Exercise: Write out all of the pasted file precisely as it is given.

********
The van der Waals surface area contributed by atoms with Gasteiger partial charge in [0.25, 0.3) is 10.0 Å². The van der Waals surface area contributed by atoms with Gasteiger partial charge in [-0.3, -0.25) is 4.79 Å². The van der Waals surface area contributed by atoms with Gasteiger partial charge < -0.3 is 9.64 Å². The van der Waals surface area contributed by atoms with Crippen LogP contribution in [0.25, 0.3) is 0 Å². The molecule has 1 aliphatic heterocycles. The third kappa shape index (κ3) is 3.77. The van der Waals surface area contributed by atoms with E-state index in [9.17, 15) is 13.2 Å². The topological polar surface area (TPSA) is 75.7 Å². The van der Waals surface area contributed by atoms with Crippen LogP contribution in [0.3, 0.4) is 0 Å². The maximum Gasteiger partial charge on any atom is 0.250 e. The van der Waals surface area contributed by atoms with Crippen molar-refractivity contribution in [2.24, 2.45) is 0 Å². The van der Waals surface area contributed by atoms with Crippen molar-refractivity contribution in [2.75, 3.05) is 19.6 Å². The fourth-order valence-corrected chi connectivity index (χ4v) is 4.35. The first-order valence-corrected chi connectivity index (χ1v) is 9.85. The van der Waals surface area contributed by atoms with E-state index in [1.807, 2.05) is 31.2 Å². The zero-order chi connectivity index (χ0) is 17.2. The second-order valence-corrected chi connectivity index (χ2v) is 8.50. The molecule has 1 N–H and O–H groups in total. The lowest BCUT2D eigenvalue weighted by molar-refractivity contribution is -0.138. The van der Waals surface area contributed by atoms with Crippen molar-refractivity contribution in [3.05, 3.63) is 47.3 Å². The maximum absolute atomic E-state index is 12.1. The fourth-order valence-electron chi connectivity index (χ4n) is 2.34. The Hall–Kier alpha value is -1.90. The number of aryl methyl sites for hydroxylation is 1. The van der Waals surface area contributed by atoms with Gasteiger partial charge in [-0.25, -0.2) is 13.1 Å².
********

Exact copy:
The van der Waals surface area contributed by atoms with Gasteiger partial charge in [0.25, 0.3) is 10.0 Å². The van der Waals surface area contributed by atoms with Gasteiger partial charge in [-0.3, -0.25) is 4.79 Å². The van der Waals surface area contributed by atoms with Gasteiger partial charge < -0.3 is 9.64 Å². The van der Waals surface area contributed by atoms with Crippen LogP contribution in [0.25, 0.3) is 0 Å². The molecule has 1 aliphatic heterocycles. The third kappa shape index (κ3) is 3.77. The van der Waals surface area contributed by atoms with E-state index in [9.17, 15) is 13.2 Å². The topological polar surface area (TPSA) is 75.7 Å². The van der Waals surface area contributed by atoms with Crippen LogP contribution in [0.3, 0.4) is 0 Å². The maximum Gasteiger partial charge on any atom is 0.250 e. The van der Waals surface area contributed by atoms with Crippen molar-refractivity contribution in [2.24, 2.45) is 0 Å². The van der Waals surface area contributed by atoms with Crippen molar-refractivity contribution in [2.75, 3.05) is 19.6 Å². The fourth-order valence-corrected chi connectivity index (χ4v) is 4.35. The first-order valence-corrected chi connectivity index (χ1v) is 9.85. The van der Waals surface area contributed by atoms with E-state index in [1.807, 2.05) is 31.2 Å². The zero-order chi connectivity index (χ0) is 17.2. The second-order valence-corrected chi connectivity index (χ2v) is 8.50. The molecule has 1 N–H and O–H groups in total. The lowest BCUT2D eigenvalue weighted by molar-refractivity contribution is -0.138. The van der Waals surface area contributed by atoms with Crippen molar-refractivity contribution in [3.05, 3.63) is 47.3 Å². The maximum absolute atomic E-state index is 12.1. The fourth-order valence-electron chi connectivity index (χ4n) is 2.34. The Hall–Kier alpha value is -1.90. The number of aryl methyl sites for hydroxylation is 1. The van der Waals surface area contributed by atoms with Gasteiger partial charge in [-0.25, -0.2) is 13.1 Å².